For some of us, the good news is that the Commandment states that we must ‘honor’ our parents- not love our parents or even respect our parents. It is a noteworthy distinction since the Torah instructs us to love thy neighbor, even thy stranger, but not thy parents. Seems a bit odd at first glance, but that’s likely because our Creator knows that there are some among us, who for whatever reasons, cannot love or even respect their parents. This just goes to show that the Torah’s wisdom is so profound as we are not obligated to do that which may be emotionally/psychologically impossible to do. Therefore we should understand the word ‘honor’ as a behavior, rather than a feeling, an act that we are obliged to perform despite the types of parents we were given. That being said, it is even better if we love and respect our parents too, since so many of us have very special people who we call mom and dad.  Nevertheless, all types of parents, on either side of the spectrum, are due their children’s honor.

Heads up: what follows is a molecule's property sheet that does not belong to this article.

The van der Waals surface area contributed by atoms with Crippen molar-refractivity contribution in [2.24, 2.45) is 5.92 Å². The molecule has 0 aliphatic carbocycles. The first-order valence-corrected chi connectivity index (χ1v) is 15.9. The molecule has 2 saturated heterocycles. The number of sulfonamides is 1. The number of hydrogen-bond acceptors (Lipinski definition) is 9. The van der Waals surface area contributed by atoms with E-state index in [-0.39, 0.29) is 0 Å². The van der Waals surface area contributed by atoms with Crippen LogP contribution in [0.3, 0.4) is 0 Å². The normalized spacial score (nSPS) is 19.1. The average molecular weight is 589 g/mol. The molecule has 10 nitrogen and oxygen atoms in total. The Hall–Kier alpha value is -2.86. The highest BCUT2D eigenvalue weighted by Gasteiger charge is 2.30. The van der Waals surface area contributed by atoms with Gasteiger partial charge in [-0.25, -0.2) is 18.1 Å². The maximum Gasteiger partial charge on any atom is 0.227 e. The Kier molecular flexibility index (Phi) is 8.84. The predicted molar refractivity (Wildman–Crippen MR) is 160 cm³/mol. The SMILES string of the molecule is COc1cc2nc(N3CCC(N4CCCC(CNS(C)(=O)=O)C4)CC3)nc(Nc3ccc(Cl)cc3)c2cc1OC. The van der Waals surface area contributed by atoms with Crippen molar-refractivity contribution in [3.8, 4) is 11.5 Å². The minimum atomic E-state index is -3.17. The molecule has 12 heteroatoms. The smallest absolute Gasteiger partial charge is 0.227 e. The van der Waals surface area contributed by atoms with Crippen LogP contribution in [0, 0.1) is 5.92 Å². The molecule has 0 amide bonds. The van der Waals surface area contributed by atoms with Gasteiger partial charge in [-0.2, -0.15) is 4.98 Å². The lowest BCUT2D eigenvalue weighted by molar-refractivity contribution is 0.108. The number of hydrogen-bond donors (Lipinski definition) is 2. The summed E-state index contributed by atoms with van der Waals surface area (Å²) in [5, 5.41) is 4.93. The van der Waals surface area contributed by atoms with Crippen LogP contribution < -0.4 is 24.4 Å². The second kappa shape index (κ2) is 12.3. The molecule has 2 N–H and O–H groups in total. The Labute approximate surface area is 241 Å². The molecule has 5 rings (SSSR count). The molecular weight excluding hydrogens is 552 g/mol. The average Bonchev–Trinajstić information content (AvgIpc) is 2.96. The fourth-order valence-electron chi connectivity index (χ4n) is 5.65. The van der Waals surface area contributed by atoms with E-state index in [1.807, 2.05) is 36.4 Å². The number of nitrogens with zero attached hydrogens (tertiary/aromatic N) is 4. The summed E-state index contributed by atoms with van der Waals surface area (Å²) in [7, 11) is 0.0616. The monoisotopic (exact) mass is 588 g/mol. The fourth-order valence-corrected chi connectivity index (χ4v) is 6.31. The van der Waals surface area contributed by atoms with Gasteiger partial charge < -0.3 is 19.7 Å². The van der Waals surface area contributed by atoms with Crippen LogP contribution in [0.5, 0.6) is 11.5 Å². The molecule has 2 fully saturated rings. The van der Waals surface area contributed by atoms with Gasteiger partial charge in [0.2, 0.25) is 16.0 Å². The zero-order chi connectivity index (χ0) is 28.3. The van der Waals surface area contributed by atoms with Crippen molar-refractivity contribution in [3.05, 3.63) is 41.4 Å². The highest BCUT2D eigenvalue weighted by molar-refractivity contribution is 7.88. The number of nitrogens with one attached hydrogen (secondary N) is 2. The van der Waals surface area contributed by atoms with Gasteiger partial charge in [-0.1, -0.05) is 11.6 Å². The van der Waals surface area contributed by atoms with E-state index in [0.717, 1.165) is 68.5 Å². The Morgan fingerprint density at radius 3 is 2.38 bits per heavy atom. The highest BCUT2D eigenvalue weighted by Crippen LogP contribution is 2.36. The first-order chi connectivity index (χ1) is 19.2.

So what is honor?  I always thought it really meant to respect, but as I later came to understand, honor is quite different. Honor implies that there is a distinction between the honored and the one doing the honoring.  In other words, honor indicates that there is an authority figure (hence parents and children are not equals and not friends). You don’t show honor to anyone who is in a lower or equal status bracket to you, no matter how respectable they may or may not be. Since honor is accorded to those who are in authoritative positions, they usually have titles that we refer to them by (think Mr. President, Colonel, Your Majesty, Mom and Dad). The title reflects their role and status vis-à-vis you and them and therefore, should serve as an indication that they are to be treated in a certain way. With respect to our parents, their rank reflects that they are the ones who brought us into this world and gave us the great opportunity of life – for without them, we wouldn’t be here! The fact that they gave us food, clothing, shelter, love, education, diaper changes, quinoa, story time etc. is irrelevant to the fact that they gave us life. That reality alone, and only because of it, obliges us to bestow them with honor. In fact, this Commandment was given to the Jews while they were in the desert- a time when their food sustenance- manna– fell from the sky, water was easily accessed from the well and their clothing never got dirty thanks to the special clouds that took care of the ‘laundry’. Yet even despite that generation’s ease in parenting and child care, the children of that time and the Jewish children from generations to follow were – and are – all commanded to accord honor to parents.